Sadiq Khan under fire after footage emerges of him using derogatory term to describe fellow Muslims

Footage from an interview in 2009 shows him referring to some Muslims as 'Uncle Toms'

Caroline Mortimer
Thursday 05 May 2016 12:46 BST
Sadiq Khan is the favourite to win control of City Hall on Thursday
Sadiq Khan is the favourite to win control of City Hall on Thursday (Reuters)

Labour has been embroiled in a fresh controversy after it emerged that its mayoral candidate, Sadiq Khan, used a slur against fellow Muslims while appearing on Iranian television in 2009.

During an interview with Iranian state-backed TV channel Press TV, Mr Khan used the term “Uncle Tom” to describe certain members of the Muslim community - a derogative term for a member of an oppressed minority who supposedly choses to be subservient to their oppressors.

It comes as the chief rabbi, Ephraim Mirvis, said Labour had a "severe" problem with anti-Semitism that would get worse if the party's inquiry into the issue was used as "sticking plaster" to placate voters.

He wrote: "If this inquiry turns out to be no more than a sticking plaster, designed to placate and diffuse until after the elections this week, the problem will surely get worse and not better.

"Jeremy Corbyn has stated that his party 'will not tolerate anti-Semitism in any form', and I very much hope that this inquiry will deliver on that pledge and be followed by decisive action.

The offensive term used by Mr Khan derives from a 1852 anti-slavery called Uncle Tom’s Cabin by abolition campaigner Harriet Beecher Stowe which tells the story of a black slave called Uncle Tom who is depicted as a long suffering, Christ-like figure who is eventually killed by his master.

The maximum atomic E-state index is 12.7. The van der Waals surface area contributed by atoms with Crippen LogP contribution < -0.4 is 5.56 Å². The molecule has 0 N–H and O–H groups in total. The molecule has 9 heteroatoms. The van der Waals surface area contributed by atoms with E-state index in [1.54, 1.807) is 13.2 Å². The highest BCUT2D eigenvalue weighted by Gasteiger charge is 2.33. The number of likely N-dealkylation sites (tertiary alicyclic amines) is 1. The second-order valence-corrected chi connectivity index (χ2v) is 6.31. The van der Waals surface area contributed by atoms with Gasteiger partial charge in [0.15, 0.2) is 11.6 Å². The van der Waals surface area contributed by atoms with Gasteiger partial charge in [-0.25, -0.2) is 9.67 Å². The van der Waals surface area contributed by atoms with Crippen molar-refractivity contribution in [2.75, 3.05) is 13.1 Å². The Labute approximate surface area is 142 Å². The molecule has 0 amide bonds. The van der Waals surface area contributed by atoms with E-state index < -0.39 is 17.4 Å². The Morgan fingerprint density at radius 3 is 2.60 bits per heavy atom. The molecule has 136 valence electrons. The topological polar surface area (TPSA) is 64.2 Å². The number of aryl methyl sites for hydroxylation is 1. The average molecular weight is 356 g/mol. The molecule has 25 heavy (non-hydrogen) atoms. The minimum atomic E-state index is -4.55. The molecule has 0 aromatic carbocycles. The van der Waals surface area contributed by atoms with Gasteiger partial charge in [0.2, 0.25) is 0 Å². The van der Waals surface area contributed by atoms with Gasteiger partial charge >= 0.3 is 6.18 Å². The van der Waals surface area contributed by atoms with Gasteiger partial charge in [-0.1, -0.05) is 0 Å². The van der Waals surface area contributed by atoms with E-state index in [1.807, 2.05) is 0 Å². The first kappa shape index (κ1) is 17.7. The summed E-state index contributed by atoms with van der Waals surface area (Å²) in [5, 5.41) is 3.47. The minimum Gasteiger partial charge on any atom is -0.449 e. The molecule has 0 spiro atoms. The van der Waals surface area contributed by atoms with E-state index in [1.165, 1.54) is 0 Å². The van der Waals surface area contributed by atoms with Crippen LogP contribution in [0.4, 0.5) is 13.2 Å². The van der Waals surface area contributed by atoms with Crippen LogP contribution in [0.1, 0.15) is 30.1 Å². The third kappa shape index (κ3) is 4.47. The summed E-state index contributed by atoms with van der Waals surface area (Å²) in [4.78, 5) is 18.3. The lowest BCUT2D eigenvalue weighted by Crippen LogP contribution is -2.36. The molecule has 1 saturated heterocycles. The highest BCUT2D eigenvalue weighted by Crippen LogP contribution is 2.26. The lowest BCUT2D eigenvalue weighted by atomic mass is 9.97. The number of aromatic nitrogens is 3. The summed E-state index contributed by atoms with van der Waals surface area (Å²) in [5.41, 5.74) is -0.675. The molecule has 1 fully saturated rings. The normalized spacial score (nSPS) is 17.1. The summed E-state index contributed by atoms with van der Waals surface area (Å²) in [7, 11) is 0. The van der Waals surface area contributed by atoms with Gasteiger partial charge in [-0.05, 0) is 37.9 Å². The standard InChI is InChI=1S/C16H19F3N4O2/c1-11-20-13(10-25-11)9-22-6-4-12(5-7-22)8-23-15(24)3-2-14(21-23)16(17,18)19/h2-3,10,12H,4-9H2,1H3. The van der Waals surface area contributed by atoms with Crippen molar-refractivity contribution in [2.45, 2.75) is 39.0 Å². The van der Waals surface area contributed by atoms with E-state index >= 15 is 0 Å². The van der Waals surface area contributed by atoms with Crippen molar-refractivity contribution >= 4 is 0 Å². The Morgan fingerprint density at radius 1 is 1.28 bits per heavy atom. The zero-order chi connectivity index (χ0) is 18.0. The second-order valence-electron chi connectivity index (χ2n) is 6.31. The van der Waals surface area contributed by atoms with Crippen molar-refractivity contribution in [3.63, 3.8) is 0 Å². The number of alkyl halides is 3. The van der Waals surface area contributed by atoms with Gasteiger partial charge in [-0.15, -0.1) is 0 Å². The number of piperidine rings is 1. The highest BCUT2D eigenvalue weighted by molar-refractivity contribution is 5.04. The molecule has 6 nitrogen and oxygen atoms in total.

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The author initially wanted him to be viewed as a heroic character, but it is widely considered to be a pejorative term today.

In the footage, he describes his work as minister for community cohesion in the Labour government and said he was talking to all members of the community whether he agreed with them or not.

He said: “I can tell you that I've spent the last months in this job speaking to all sorts of people. Not just leaders, not just organisations, but ordinary rank and file citizens of Muslim faith - and that's what good government is about, it's about engaging with all stakeholders.

“You can talk about articles in the newspapers about what an organisation might get but the point is you can't just pick and choose who you speak to, you can't just speak to Uncle Toms.”

Sadiq Khan talking to a Press TV reporter in 2009
Sadiq Khan talking to a Press TV reporter in 2009 (Press TV/YouTube)

It comes as Mr Khan has attacked his rival for London Mayor, Conservative candidate Zac Goldsmith, for attempting to smear him by accusing him of being an extremist.

Mr Goldsmith insisted his campaign was not racist and that he was simply raising legitimate concerns about Mr Khan’s priorities and who he had shared a platform with in the past.

He said Mr Khan had given "platform, oxygen and cover to extremists".

In an interview with the London Evening Standard last month, he said: “I think he is playing with fire. The questions are genuine, they are serious. They are about his willingness to share platforms with people who want to ‘drown every Israeli Jew in the sea’”.

Last week, Mr Khan condemned the use of the Uncle Tom phrase when he was asked about the anti-Semitism row which had exploded within the party after Ken Livingstone made comments about Hitler and Zionism.

Asked on LBC whether he considered the term to be racist, he said: “They are racist, they should not be used. The harsh truth is this: the comments from Ken Livingstone were appalling and disgusting and should have no place in our party.”

Mr Khan's team said he "regrets" using the phrase, used against black people to suggest they are subservient to whites.

A spokesman said: "This was a bad choice of phrase and Sadiq regrets using it.

"As communities minister at the time, Sadiq was talking about the need to engage with all parts of the community to tackle extremism and radicalisation - as he has pledged to do as mayor."

Mr Khan is expected to win the election on Thursday with an Evening Standard poll on Tuesday putting him nine points ahead of Mr Goldsmith.

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